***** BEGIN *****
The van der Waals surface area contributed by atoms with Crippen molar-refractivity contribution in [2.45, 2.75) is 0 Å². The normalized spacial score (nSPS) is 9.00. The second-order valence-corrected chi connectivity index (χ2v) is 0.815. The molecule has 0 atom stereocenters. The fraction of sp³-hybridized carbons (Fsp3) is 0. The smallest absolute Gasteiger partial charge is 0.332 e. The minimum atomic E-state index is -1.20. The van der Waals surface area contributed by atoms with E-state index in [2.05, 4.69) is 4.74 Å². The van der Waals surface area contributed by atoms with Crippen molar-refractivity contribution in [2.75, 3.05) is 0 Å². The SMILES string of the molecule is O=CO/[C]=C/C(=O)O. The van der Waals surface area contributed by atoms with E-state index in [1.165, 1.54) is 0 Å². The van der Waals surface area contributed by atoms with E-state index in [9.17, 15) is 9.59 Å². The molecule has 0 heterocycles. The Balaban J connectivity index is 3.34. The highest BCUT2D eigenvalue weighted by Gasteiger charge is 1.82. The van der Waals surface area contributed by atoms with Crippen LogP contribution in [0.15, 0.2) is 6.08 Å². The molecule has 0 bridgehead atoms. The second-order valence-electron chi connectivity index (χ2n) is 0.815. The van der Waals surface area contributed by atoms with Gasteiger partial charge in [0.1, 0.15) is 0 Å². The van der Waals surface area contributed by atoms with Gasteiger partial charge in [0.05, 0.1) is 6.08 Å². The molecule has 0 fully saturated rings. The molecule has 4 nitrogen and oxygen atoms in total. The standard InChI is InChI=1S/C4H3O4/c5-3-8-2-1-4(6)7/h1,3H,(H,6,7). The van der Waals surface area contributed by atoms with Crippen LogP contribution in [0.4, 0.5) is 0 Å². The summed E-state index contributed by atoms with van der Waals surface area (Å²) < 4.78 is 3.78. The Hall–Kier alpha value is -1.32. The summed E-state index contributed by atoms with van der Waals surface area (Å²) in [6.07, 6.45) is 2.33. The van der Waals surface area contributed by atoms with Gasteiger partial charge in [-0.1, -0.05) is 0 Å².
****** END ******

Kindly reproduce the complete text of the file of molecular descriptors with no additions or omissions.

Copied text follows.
The van der Waals surface area contributed by atoms with Crippen molar-refractivity contribution in [2.45, 2.75) is 0 Å². The normalized spacial score (nSPS) is 9.00. The second-order valence-corrected chi connectivity index (χ2v) is 0.815. The molecule has 0 atom stereocenters. The fraction of sp³-hybridized carbons (Fsp3) is 0. The smallest absolute Gasteiger partial charge is 0.332 e. The minimum atomic E-state index is -1.20. The van der Waals surface area contributed by atoms with E-state index in [2.05, 4.69) is 4.74 Å². The van der Waals surface area contributed by atoms with Crippen molar-refractivity contribution in [2.75, 3.05) is 0 Å². The SMILES string of the molecule is O=CO/[C]=C/C(=O)O. The van der Waals surface area contributed by atoms with E-state index in [1.165, 1.54) is 0 Å². The van der Waals surface area contributed by atoms with E-state index in [9.17, 15) is 9.59 Å². The molecule has 0 heterocycles. The Balaban J connectivity index is 3.34. The highest BCUT2D eigenvalue weighted by Gasteiger charge is 1.82. The van der Waals surface area contributed by atoms with Crippen LogP contribution in [0.15, 0.2) is 6.08 Å². The molecule has 0 bridgehead atoms. The second-order valence-electron chi connectivity index (χ2n) is 0.815. The van der Waals surface area contributed by atoms with Gasteiger partial charge in [0.1, 0.15) is 0 Å². The van der Waals surface area contributed by atoms with Gasteiger partial charge in [0.05, 0.1) is 6.08 Å². The molecule has 0 fully saturated rings. The molecule has 4 nitrogen and oxygen atoms in total. The standard InChI is InChI=1S/C4H3O4/c5-3-8-2-1-4(6)7/h1,3H,(H,6,7). The van der Waals surface area contributed by atoms with Crippen LogP contribution in [0.4, 0.5) is 0 Å². The summed E-state index contributed by atoms with van der Waals surface area (Å²) < 4.78 is 3.78. The Hall–Kier alpha value is -1.32. The summed E-state index contributed by atoms with van der Waals surface area (Å²) in [6.07, 6.45) is 2.33. The van der Waals surface area contributed by atoms with Gasteiger partial charge in [-0.1, -0.05) is 0 Å².